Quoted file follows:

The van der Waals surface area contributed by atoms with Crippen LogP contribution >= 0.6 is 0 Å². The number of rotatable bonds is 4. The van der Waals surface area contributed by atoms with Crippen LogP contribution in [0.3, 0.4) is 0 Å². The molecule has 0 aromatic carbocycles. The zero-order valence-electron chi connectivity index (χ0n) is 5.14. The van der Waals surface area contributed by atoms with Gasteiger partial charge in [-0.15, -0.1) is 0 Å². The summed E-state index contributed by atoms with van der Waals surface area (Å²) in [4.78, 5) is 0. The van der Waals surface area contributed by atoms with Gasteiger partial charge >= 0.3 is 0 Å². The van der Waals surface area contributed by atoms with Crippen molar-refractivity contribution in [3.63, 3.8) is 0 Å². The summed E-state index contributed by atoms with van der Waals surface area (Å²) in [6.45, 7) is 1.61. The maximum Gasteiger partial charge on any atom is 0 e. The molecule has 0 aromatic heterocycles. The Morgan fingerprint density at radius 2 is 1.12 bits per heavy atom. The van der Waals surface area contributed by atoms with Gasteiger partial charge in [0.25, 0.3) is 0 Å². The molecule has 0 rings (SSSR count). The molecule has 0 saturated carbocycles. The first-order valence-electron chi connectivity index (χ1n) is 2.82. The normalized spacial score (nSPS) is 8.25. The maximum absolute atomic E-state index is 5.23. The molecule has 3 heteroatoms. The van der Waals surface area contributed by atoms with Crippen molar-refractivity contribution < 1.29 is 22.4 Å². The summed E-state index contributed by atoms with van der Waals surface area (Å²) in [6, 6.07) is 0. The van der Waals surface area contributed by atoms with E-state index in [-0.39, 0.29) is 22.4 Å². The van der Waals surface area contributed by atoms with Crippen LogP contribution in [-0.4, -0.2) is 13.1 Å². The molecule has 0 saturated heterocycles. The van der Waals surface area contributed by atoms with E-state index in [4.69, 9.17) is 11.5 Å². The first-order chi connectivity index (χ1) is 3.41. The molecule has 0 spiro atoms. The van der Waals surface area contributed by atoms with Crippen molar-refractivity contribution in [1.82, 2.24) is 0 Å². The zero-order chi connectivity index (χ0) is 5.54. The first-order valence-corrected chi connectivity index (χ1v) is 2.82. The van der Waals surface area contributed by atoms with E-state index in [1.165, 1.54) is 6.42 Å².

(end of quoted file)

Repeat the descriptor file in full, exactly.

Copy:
The van der Waals surface area contributed by atoms with Crippen LogP contribution >= 0.6 is 0 Å². The number of rotatable bonds is 4. The van der Waals surface area contributed by atoms with Crippen LogP contribution in [0.3, 0.4) is 0 Å². The molecule has 0 aromatic carbocycles. The zero-order valence-electron chi connectivity index (χ0n) is 5.14. The van der Waals surface area contributed by atoms with Gasteiger partial charge in [-0.15, -0.1) is 0 Å². The summed E-state index contributed by atoms with van der Waals surface area (Å²) in [4.78, 5) is 0. The van der Waals surface area contributed by atoms with Gasteiger partial charge >= 0.3 is 0 Å². The van der Waals surface area contributed by atoms with Crippen molar-refractivity contribution in [3.63, 3.8) is 0 Å². The summed E-state index contributed by atoms with van der Waals surface area (Å²) in [6.45, 7) is 1.61. The maximum Gasteiger partial charge on any atom is 0 e. The molecule has 0 aromatic heterocycles. The Morgan fingerprint density at radius 2 is 1.12 bits per heavy atom. The van der Waals surface area contributed by atoms with Gasteiger partial charge in [0.25, 0.3) is 0 Å². The molecule has 0 rings (SSSR count). The molecule has 0 saturated carbocycles. The first-order valence-electron chi connectivity index (χ1n) is 2.82. The normalized spacial score (nSPS) is 8.25. The maximum absolute atomic E-state index is 5.23. The molecule has 3 heteroatoms. The van der Waals surface area contributed by atoms with Crippen molar-refractivity contribution < 1.29 is 22.4 Å². The summed E-state index contributed by atoms with van der Waals surface area (Å²) in [6, 6.07) is 0. The van der Waals surface area contributed by atoms with E-state index in [-0.39, 0.29) is 22.4 Å². The van der Waals surface area contributed by atoms with Crippen LogP contribution in [-0.4, -0.2) is 13.1 Å². The molecule has 0 saturated heterocycles. The van der Waals surface area contributed by atoms with E-state index in [4.69, 9.17) is 11.5 Å². The first-order chi connectivity index (χ1) is 3.41. The molecule has 0 spiro atoms. The van der Waals surface area contributed by atoms with Crippen molar-refractivity contribution in [1.82, 2.24) is 0 Å². The zero-order chi connectivity index (χ0) is 5.54. The first-order valence-corrected chi connectivity index (χ1v) is 2.82. The van der Waals surface area contributed by atoms with E-state index in [1.165, 1.54) is 6.42 Å².